The Composition of Earth’s Atmosphere With Elevation

In researching a post about the Kármán Line I discovered the NASA MSIE E-90 atmosphere model (thanks to Rhett Allain) which models the composition of Earth’s atmosphere up to an elevation of 1000?km. I found it very interesting.

atmosphere-composition-all

Up to around 100?km the composition is fairly “normal”, in that it’s what we surface-dwellers would expect: mostly molecular nitrogen (N2 rather than N) and molecular oxygen (O2) with a small amount (0.93%) of argon and traces of some other gases (carbon dioxide, neon, etc.).

After 100?km the percentage of molecular nitrogen and molecular oxygen decrease sharply, and there is a similarly sharp increase in monatomic and triatomic oxygen, better known as ozone (i.e. this represents the “ozone layer”). There is also a small increase in the percentage of monatomic nitrogen and nitrogen compounds, and argon disappears entirely.

By 200?km ozone dominates, and this continues to about 650?km where helium takes over as the predominant component. Monatomic nitrogen and nitrogen compound concentration peaks at around 500?km, with an overall concentration of 1.6%.

By the time we reach an elevation of 1000?km helium makes up 93% of the atmosphere. This is due to the fact that helium is an unreactive and very light atom (with a mass about one-eighth of oxygen) and thus isn’t held tightly by Earth’s gravitational field. (Helium is so light that it can escape Earth’s gravity entirely.) The bulk of the remainder is hydrogen, also prevalent due to its low mass (about one-sixteenth of oxygen’s).

common-gases

The concentration of “normal” gases in the atmosphere with elevation.

uncommon-gases

The concentration of less common gases in the atmosphere with elevation.

It’s important to note that the graphs above all show concentration as a percentage of the total number of particles of gas in the atmosphere, rather than by mass or volume. The atmosphere becomes incredibly thin at high elevations, so that particles of gas may travel many kilometres between collisions, and if absolute concentrations were used instead, the graph would look very different (and be completely unusable, which is why I haven’t included it here).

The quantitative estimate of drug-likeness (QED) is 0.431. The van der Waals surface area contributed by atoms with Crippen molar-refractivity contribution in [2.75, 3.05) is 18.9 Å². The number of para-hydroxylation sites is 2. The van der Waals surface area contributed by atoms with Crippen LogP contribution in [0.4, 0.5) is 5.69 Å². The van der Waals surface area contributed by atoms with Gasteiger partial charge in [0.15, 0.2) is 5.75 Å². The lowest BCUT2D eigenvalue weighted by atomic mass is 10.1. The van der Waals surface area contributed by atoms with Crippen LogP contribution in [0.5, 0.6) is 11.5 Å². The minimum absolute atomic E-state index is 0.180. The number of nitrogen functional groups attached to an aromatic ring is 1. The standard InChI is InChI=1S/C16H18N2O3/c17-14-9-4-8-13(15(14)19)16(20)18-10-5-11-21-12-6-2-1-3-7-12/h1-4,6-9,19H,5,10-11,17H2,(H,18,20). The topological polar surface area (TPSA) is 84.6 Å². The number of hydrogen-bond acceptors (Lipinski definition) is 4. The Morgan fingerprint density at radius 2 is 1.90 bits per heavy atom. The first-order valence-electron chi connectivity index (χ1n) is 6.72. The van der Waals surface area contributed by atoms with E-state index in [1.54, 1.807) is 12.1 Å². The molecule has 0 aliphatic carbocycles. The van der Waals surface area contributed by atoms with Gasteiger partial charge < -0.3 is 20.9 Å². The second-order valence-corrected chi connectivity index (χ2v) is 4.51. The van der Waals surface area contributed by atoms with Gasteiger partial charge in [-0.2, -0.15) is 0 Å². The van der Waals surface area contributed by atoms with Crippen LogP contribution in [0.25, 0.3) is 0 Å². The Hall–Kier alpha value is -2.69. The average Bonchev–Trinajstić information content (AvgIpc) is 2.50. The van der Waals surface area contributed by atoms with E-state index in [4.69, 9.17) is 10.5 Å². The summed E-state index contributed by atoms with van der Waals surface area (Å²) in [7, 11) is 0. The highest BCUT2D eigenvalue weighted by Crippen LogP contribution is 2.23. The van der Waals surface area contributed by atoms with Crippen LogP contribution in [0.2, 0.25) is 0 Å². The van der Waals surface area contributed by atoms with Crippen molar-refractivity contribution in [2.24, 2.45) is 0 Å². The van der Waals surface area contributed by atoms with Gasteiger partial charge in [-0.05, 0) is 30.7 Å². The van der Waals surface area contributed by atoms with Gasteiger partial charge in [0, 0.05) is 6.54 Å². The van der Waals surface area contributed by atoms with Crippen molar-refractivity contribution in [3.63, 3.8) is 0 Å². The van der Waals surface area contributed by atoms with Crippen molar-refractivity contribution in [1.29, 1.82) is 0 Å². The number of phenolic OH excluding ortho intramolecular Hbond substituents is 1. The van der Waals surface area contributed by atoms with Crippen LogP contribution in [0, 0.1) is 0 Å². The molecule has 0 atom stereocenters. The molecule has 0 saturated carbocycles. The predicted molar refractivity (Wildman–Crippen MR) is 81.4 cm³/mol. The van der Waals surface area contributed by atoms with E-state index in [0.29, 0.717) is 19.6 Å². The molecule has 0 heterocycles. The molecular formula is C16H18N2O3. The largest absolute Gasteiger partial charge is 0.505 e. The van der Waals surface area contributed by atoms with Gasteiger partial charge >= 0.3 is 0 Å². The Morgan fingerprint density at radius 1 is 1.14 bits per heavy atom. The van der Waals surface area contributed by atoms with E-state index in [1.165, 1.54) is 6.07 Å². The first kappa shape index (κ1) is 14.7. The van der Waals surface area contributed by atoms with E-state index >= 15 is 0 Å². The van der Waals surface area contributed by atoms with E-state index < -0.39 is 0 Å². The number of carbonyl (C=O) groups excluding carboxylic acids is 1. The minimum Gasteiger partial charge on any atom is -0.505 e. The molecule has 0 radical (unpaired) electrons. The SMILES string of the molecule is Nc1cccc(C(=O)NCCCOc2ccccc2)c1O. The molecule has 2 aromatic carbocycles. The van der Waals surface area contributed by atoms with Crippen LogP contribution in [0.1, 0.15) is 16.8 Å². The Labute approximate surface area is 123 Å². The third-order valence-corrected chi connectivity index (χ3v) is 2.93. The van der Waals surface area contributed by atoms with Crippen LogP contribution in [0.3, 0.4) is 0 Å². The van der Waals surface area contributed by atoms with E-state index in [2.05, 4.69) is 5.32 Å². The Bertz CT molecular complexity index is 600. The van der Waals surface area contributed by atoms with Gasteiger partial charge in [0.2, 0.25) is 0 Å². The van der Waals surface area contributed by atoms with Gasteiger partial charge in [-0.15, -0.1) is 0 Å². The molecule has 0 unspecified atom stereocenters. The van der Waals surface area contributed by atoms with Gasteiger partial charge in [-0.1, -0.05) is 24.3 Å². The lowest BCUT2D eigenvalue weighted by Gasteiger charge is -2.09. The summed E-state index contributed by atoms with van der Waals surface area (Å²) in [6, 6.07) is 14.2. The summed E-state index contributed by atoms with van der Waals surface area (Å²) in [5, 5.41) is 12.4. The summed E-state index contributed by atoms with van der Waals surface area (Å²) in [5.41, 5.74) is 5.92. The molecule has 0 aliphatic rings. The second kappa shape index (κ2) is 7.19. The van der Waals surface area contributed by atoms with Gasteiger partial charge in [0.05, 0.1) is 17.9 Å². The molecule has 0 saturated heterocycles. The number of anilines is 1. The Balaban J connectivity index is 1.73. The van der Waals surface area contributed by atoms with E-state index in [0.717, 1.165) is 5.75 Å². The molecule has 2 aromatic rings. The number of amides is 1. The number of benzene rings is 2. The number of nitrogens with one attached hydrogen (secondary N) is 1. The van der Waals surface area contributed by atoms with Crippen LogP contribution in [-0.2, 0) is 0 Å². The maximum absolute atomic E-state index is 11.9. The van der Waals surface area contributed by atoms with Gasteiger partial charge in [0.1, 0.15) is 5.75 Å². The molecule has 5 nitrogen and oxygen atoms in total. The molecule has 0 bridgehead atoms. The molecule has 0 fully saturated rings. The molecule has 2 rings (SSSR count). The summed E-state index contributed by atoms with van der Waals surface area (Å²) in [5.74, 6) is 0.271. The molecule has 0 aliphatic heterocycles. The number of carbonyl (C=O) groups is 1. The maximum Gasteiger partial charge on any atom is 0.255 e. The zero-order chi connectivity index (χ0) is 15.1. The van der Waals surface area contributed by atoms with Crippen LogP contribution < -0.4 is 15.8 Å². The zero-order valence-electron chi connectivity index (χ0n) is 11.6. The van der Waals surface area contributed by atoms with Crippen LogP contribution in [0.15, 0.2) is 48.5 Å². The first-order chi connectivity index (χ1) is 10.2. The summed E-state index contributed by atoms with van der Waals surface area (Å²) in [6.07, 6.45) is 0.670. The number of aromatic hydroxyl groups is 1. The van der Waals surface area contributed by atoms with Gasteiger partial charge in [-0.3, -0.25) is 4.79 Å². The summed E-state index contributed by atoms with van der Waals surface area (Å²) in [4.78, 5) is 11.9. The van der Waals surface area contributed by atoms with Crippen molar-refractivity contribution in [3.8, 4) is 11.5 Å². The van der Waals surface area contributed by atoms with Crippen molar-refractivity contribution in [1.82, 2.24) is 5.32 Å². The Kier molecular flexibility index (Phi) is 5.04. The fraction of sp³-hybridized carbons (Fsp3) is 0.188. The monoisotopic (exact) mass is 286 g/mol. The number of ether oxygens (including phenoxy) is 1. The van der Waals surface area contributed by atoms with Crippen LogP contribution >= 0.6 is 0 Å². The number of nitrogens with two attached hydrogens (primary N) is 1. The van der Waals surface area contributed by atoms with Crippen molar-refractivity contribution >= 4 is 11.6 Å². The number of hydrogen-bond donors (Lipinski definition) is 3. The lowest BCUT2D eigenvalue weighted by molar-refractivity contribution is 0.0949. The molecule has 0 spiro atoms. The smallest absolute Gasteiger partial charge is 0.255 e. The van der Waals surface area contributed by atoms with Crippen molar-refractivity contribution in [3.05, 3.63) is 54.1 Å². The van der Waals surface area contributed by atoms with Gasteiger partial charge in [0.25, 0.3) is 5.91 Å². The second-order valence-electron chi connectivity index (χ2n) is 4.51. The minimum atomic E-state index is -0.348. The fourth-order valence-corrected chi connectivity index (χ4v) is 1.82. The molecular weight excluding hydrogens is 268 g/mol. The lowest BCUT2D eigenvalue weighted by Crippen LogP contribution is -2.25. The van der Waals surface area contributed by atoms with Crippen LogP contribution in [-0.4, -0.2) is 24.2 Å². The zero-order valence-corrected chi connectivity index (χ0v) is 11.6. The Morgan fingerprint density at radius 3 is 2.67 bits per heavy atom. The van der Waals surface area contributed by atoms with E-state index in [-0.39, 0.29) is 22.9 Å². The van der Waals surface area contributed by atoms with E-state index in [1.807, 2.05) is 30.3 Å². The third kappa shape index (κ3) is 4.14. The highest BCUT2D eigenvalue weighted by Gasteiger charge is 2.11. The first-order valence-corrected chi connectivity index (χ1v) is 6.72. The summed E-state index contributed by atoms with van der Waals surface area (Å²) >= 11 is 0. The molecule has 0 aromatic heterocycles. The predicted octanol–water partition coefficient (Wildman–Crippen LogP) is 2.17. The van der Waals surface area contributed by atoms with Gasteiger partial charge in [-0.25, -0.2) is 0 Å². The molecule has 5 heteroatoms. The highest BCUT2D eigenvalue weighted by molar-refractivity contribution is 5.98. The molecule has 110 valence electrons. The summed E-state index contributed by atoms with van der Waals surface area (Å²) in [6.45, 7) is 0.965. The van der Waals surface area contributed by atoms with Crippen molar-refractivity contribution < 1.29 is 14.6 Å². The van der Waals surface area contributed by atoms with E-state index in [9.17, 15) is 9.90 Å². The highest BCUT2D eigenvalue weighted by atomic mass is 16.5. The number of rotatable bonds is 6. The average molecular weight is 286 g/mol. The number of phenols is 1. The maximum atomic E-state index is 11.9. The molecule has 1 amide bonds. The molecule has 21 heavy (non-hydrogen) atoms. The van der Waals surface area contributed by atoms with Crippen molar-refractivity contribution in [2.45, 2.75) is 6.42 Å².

7 thoughts on “The Composition of Earth’s Atmosphere With Elevation

  1. I thought I’d give the NASA MSIE E-90 atmosphere model a try. I’m getting different results from yours. For instance, I’m getting an O and H peak at 100 km, which is almost what I would expect. I would expect H to peak at 120 km. The temperature data from the model also seems high. I was expecting 0 C and the model gave me 127 C at 120 km. I don’t see an option for charting O3.

    Here’s the app I’m using. Perhaps you’re using a different one.
    http://ccmc.gsfc.nasa.gov/modelweb/models/msis_vitmo.php

    As I understand it, the upper heterosphere, at a distance greater than 100 km (the limit of Earth’s atmosphere, the Kármán line) and up to 120 km altitude, is composed almost exclusively of hydrogen. The temperature at 100 km is -86 C and the temperature at 120 km is 0 C. There are seasonal variation in molecular oxygen near 100 km altitude. The density of hydrogen (H2), is 0.55 ppmv within the heterosphere.

    I’m rather new to this info. Can you tell if I’ve obtained old and out-dated data?

    But, aside from all that, I actually stopped by with a question. I think you’ve answered it partially already – “particles of gas may travel many kilometres between collisions”. Given my current understanding of the homosphere and heterosphere, I’m wondering why there hasn’t been a notable reaction between the oxygen and hydrogen. Aren’t particle proximity and a spark all that are needed for an explosion?

    You’re comment would be appreciated. Thanks for posting your graphs and naming your data source. Please do let me know if you have a different app link.

    Thanks again. :-)

  2. Theresa,

    The date and (more so) the longitude/latitude will make a big difference to the results you achieve. I suspect that is the source of our differing results. I used the same source as you.

    With regards to a reaction between hydrogen and oxygen, you need a certain concentration for those sides of the fire triangle (i.e. fuel and oxygen) to be complete.

  3. Thank you for the answers, Mr. Reid. The numbers I’m getting are based on the app’s default coordinates.: lat=55, long=45. I’m using Jun 21 2014 for the date this time, but the defaults were used previously and there’s no noticeable difference. I’m outputting to plot. It seems that the plot doesn’t accurately represent the data in the list output. For example, in the plot, there are no reported N2, O2, H2, or Ar above 50 km.

    At the Kármán line, O = 2,336,000 molecules / km3 and H = 121.3 molecules / km3, according to the data I see in the list output. At 3 kg of hydrogen per second escaping the troposphere, I suppose it’s just a matter of time for concentrations to accumulate.

    Thank you for responding.

  4. Here’s a thought – maybe the Tunguska Explosion of 1908 was a result of an Oxygen-Hydrogen collision. Monatomic oxygen is present from 80 km and up.

  5. No, definitely not. There is really no evidence that the Tunguska Event was anything other than a meteor strike (though it wasn’t actually a “strike”, the meteor exploded in mid-air).

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